3 Senior Loan ETFs To Play Rising Rates?

Though BKLN provides exposure to intermediate term securities, it has seen an amazing surge in popularity so far in 2013. The fund has gathered over $2.2 billion so far this year, propelling the total asset base to $5.3 billion. The ETF has added 0.57% in the year-to-date time frame while yields 3.57% in annual dividends and 3.86% in SEC 30-Day yield.

SPDR Blackstone/GSO Senior Loan ETF (SRLN)

This is the first actively managed ETF for senior loans and provides investors with current income, along with the preservation of capital. It does not track an index but will instead seek to beat the Markit iBoxx U.S. Leveraged Loan 100 Index through superior security selection.

This is done by partaking in credit analysis, and timely sales and buys of senior loans. For example, the active approach looks to acquire loans at attractive prices before adding those to an index, or find loans that are likely to be removed from a benchmark and then proactively sell them before being kicked out of an index.

Overall, the fund holds 98 securities and charges 90 bps a year in fees, a bit higher than the two passively managed counterparts. Average days to reset is nearly double than the ultra-popular BKLN (see more in the Zacks ETF Center).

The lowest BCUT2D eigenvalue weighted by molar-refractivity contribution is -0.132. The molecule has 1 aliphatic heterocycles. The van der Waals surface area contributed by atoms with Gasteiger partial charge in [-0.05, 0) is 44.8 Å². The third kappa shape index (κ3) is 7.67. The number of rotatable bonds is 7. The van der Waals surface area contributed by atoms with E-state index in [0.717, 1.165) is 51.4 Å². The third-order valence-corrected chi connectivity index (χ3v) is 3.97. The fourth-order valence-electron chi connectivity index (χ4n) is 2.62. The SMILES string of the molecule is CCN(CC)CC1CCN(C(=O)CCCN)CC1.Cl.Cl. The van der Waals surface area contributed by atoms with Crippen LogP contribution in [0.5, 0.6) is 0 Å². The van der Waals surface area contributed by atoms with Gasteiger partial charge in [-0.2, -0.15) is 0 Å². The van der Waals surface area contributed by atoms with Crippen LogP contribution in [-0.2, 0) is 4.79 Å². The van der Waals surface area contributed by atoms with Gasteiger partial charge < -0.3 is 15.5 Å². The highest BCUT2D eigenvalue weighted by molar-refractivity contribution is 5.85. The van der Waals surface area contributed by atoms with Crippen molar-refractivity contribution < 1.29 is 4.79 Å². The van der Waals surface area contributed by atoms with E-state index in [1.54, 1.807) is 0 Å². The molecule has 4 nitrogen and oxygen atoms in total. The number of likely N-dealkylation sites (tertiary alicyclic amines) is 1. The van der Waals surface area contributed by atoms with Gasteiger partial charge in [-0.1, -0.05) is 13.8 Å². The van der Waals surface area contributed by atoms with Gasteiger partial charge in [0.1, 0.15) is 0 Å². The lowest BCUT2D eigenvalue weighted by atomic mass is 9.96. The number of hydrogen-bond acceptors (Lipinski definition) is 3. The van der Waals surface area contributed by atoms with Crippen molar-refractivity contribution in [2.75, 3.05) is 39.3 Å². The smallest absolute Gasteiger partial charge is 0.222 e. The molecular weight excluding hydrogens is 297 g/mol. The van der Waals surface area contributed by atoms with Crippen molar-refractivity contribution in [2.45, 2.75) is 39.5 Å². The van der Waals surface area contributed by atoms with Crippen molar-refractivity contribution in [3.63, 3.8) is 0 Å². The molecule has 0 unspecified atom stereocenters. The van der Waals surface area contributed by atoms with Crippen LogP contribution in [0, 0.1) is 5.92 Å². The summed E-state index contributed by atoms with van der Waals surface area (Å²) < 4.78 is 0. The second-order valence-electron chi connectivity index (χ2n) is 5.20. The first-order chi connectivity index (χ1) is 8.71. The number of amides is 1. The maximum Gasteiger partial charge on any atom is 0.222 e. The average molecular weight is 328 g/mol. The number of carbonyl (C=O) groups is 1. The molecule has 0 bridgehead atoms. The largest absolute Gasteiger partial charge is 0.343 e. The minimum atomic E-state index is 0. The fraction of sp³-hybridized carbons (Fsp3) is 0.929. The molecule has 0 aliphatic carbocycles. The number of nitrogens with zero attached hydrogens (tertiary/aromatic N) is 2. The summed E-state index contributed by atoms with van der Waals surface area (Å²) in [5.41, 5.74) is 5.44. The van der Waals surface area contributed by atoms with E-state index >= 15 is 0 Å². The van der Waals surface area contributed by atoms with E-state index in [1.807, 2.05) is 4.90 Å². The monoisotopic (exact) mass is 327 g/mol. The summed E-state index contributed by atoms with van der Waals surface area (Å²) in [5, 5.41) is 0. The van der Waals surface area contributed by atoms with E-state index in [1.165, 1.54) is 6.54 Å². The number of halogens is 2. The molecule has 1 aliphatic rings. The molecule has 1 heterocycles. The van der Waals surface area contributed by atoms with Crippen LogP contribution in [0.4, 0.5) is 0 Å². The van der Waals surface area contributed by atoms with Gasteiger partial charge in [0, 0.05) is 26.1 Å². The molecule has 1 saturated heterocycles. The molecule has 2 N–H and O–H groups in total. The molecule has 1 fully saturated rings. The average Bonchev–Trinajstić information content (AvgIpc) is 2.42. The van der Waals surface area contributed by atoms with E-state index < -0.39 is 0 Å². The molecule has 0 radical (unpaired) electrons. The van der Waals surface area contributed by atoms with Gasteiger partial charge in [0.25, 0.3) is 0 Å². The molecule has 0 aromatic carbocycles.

The ETF has seen great deal of investor interest since its debut in Apr 2013 and has attracted roughly $493 million in AUM. Trading volume is also solid with more than 84,000 shares per day.

Highland iBoxx Senior Loan ETF (SNLN)

Launched in Nov 2012, this fund seeks to match the price and yield performance of the Markit iBoxx Liquid Leveraged Loan Index, before fees and expenses. The ETF has reached $105 million in total asset base.

The product is cheap relative to other options in the space, charging investors 55 bps a year in fees. Average days to reset are 37 and yield to maturity is 5.32% (read: Buy These ETFs to Profit from The Great Duration Rotation).

SNLN is trades in average daily volume of roughly 35,000 shares. This suggests a wide bid/ask spread, probably increasing the total cost for the fund. The ETF added 1.02% year-to-date and pays a decent 1.23% in dividend per annum.

This article is brought to you courtesy of Eric Dutram.

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